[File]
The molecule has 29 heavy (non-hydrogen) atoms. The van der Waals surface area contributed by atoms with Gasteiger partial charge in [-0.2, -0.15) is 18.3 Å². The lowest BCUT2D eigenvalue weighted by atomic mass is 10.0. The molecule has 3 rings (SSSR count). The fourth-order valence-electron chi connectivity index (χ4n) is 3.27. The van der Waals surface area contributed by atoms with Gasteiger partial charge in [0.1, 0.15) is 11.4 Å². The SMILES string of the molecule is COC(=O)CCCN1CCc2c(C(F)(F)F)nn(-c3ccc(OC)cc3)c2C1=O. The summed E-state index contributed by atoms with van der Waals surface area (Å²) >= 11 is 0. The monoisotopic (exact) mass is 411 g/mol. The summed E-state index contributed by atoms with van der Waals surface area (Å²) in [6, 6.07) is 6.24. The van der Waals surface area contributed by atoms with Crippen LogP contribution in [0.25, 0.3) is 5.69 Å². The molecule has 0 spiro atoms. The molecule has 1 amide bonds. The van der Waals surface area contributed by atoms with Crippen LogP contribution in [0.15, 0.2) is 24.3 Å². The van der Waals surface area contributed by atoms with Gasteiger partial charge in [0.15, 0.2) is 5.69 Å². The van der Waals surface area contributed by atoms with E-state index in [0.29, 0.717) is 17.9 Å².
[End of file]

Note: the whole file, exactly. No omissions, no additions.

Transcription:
The molecule has 29 heavy (non-hydrogen) atoms. The van der Waals surface area contributed by atoms with Gasteiger partial charge in [-0.2, -0.15) is 18.3 Å². The lowest BCUT2D eigenvalue weighted by atomic mass is 10.0. The molecule has 3 rings (SSSR count). The fourth-order valence-electron chi connectivity index (χ4n) is 3.27. The van der Waals surface area contributed by atoms with Gasteiger partial charge in [0.1, 0.15) is 11.4 Å². The SMILES string of the molecule is COC(=O)CCCN1CCc2c(C(F)(F)F)nn(-c3ccc(OC)cc3)c2C1=O. The summed E-state index contributed by atoms with van der Waals surface area (Å²) >= 11 is 0. The monoisotopic (exact) mass is 411 g/mol. The summed E-state index contributed by atoms with van der Waals surface area (Å²) in [6, 6.07) is 6.24. The van der Waals surface area contributed by atoms with Crippen LogP contribution in [0.25, 0.3) is 5.69 Å². The molecule has 0 spiro atoms. The molecule has 1 amide bonds. The van der Waals surface area contributed by atoms with Crippen LogP contribution in [0.15, 0.2) is 24.3 Å². The van der Waals surface area contributed by atoms with Gasteiger partial charge in [0.15, 0.2) is 5.69 Å². The van der Waals surface area contributed by atoms with E-state index in [0.29, 0.717) is 17.9 Å².